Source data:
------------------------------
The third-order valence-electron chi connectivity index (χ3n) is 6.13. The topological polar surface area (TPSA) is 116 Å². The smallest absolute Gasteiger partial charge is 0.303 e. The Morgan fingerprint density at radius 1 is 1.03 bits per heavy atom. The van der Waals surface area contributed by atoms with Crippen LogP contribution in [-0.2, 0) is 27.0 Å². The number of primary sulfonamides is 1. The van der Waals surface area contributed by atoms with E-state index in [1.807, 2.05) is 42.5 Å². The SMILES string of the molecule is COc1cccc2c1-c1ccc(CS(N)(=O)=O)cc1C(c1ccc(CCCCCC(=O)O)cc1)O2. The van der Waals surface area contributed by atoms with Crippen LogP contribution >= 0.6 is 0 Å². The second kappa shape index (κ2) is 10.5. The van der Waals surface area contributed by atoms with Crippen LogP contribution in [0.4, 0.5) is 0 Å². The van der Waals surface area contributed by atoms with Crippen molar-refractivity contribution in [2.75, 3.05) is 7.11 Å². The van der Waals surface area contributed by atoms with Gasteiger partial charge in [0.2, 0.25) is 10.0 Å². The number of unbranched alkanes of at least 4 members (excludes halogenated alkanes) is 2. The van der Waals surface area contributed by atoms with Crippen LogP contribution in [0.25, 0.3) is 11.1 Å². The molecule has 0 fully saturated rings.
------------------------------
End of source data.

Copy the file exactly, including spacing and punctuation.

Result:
The third-order valence-electron chi connectivity index (χ3n) is 6.13. The topological polar surface area (TPSA) is 116 Å². The smallest absolute Gasteiger partial charge is 0.303 e. The Morgan fingerprint density at radius 1 is 1.03 bits per heavy atom. The van der Waals surface area contributed by atoms with Crippen LogP contribution in [-0.2, 0) is 27.0 Å². The number of primary sulfonamides is 1. The van der Waals surface area contributed by atoms with E-state index in [1.807, 2.05) is 42.5 Å². The SMILES string of the molecule is COc1cccc2c1-c1ccc(CS(N)(=O)=O)cc1C(c1ccc(CCCCCC(=O)O)cc1)O2. The van der Waals surface area contributed by atoms with Crippen LogP contribution >= 0.6 is 0 Å². The second kappa shape index (κ2) is 10.5. The van der Waals surface area contributed by atoms with Crippen LogP contribution in [0.4, 0.5) is 0 Å². The van der Waals surface area contributed by atoms with Crippen molar-refractivity contribution in [2.75, 3.05) is 7.11 Å². The van der Waals surface area contributed by atoms with Gasteiger partial charge in [0.2, 0.25) is 10.0 Å². The number of unbranched alkanes of at least 4 members (excludes halogenated alkanes) is 2. The van der Waals surface area contributed by atoms with Crippen LogP contribution in [0.25, 0.3) is 11.1 Å². The molecule has 0 fully saturated rings.